Dr Andy Edwards
Five minutes with Dr Andrew Edwards, Non-Clinical Lecturer in Molecular Microbiology
1. Tell us about your research in a nutshell.
We investigate how bacteria survive exposure to both host immune defences and antibiotics, with the aim of exploiting this information to develop new therapeutic approaches.
2. What impact could your research have for our industry partners?
Antibiotics underpin all areas of modern healthcare, but are becoming less effective due to the emergence of resistance. There’s also a declining manufacturing base for existing antibiotics and a problem with the economic model, which doesn’t provide sufficient return on the costs associated with discovery and development.
We hope that the development of novel, broad-spectrum therapeutic approaches will help foster academic-industry partnerships that lead to the development of clinically-useful antibacterials."
Our aim is to develop new therapeutics that can be applied to a broad range of patients, whilst also reducing the emergence of resistance. This approach could be used to enhance the activity of existing antibiotics, reducing the lead time and costs associated with developing several new classes of antibiotics. We hope that the development of novel, broad-spectrum therapeutic approaches will help foster academic-industry partnerships that lead to the development of clinically-useful antibacterials.
3. What interests you most about your field at the moment?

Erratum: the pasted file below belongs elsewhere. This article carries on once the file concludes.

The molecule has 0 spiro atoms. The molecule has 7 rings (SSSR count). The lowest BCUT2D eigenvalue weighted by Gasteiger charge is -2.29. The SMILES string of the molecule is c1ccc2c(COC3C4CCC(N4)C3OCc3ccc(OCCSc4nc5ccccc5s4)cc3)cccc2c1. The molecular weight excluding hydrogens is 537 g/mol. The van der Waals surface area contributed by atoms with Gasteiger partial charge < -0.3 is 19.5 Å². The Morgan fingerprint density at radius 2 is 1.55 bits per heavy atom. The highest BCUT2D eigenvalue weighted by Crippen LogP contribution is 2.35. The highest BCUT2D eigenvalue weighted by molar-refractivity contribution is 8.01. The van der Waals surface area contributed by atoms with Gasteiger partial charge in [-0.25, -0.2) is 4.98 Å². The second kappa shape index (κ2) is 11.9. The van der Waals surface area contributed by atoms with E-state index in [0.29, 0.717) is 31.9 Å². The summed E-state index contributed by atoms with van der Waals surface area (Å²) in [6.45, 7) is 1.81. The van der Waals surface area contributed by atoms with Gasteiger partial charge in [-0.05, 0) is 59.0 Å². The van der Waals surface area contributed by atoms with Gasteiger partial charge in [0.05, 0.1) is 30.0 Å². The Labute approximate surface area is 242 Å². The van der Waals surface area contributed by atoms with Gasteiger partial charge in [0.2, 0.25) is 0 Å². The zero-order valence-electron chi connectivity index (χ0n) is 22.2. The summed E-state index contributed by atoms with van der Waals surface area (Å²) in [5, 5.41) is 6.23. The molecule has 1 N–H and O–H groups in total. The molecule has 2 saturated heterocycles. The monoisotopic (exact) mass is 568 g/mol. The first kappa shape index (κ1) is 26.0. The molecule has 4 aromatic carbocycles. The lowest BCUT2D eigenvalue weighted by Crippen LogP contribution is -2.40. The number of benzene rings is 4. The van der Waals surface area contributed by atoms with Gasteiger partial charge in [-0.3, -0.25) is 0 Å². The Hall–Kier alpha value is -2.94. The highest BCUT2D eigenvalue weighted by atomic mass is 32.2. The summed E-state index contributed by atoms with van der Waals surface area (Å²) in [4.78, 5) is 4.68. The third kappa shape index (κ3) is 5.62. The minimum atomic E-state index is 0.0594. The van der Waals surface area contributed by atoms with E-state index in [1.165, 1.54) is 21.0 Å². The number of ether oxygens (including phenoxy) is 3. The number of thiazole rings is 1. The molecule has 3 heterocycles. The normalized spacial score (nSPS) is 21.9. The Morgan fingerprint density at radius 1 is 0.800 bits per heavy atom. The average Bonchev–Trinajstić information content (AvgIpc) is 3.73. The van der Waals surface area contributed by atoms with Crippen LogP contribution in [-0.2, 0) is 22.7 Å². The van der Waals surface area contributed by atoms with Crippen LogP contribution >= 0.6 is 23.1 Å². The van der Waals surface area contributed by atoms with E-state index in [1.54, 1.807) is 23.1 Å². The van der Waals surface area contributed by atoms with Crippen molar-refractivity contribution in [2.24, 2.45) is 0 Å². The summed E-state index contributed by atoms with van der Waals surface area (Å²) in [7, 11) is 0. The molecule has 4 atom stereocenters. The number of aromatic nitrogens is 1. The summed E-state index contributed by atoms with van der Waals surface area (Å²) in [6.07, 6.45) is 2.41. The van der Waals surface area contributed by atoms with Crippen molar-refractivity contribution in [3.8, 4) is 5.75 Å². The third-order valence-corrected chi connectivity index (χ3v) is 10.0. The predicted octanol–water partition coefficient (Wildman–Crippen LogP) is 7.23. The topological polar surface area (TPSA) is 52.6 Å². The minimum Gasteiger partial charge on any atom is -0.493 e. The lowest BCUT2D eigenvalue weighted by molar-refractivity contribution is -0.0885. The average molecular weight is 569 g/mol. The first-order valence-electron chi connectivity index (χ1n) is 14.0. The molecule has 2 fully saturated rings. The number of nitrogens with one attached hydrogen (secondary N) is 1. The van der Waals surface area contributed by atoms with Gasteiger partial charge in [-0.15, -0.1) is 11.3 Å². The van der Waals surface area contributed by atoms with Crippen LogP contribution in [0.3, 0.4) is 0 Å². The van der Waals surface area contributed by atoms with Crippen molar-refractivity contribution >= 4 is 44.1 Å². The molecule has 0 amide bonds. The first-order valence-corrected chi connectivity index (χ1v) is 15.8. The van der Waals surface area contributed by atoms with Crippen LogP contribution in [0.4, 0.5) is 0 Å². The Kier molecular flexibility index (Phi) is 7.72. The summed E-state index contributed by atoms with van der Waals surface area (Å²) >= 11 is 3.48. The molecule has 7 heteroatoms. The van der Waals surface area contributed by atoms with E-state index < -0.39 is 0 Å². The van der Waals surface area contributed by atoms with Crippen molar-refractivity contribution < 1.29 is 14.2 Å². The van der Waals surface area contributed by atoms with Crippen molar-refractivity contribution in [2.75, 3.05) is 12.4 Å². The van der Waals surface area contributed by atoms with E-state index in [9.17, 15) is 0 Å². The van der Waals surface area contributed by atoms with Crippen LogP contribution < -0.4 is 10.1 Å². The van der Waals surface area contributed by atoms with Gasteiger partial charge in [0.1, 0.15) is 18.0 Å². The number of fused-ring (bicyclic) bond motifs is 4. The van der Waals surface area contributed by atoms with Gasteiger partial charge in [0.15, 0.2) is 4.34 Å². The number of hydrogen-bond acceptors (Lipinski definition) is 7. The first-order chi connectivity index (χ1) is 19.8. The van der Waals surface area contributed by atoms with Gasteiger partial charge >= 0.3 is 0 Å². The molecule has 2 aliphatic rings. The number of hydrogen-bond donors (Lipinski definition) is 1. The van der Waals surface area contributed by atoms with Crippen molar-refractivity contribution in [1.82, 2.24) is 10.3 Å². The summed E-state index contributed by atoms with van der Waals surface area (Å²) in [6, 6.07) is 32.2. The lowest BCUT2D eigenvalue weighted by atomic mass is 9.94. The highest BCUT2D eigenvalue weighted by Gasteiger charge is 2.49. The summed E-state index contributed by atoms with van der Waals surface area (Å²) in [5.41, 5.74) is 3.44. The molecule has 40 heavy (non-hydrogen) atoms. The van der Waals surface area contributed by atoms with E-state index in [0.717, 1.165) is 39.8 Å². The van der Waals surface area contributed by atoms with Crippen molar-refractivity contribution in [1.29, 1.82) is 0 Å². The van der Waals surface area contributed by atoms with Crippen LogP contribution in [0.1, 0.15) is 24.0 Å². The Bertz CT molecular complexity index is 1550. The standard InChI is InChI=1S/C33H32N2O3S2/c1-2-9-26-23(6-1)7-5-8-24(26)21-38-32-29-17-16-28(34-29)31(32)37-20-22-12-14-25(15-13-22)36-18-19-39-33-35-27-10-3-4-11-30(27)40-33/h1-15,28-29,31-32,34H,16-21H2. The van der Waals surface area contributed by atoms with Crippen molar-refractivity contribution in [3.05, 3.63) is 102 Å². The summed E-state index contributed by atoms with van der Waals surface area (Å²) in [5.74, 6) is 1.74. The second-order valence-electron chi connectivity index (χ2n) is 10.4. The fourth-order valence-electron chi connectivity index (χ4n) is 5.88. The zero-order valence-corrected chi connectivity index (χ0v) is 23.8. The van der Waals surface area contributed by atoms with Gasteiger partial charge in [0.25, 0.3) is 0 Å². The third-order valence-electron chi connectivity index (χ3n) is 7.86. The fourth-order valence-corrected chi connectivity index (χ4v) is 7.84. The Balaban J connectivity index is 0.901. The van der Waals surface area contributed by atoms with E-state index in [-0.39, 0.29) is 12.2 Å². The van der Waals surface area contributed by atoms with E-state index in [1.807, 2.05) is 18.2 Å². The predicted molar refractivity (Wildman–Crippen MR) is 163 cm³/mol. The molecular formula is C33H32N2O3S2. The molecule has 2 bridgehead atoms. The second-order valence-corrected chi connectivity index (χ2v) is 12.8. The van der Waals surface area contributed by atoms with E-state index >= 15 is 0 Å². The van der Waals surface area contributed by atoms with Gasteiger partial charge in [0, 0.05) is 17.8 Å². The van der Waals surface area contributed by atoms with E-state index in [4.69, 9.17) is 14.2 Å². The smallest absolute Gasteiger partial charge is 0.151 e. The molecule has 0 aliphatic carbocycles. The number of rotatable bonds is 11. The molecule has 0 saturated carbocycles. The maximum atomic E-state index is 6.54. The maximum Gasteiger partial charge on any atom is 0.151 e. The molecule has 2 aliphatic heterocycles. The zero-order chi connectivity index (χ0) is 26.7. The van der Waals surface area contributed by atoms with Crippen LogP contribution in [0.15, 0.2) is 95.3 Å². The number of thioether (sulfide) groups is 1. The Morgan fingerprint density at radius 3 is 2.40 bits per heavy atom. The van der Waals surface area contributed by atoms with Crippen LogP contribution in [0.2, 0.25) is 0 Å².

The whole landscape of infectious diseases is constantly evolving, with the emergence of new strains, new resistance mechanisms and new patient groups. For example, the huge increase in people with type 2 diabetes has led to increases in associated infections. Given the lead time in developing new therapeutics, we need to do more to understand the challenges that we’ll be facing in 20 years’ time and start taking action now.
4. Who/what sectors would be interested in hearing more about your research?
Antibiotics are a hugely important resource that enable many branches of medicine. For example, many chemotherapeutic approaches result in immunosuppression that can only be combatted with antibiotics. Similarly, medical devices such as IV catheters or replacement joints are frequently compromised by bacterial colonisation. Therefore, bacterial infections and antibiotic resistance aren’t just issues for companies with an Infectious Diseases portfolio, it’s an industry-wide problem and requires an integrated approach.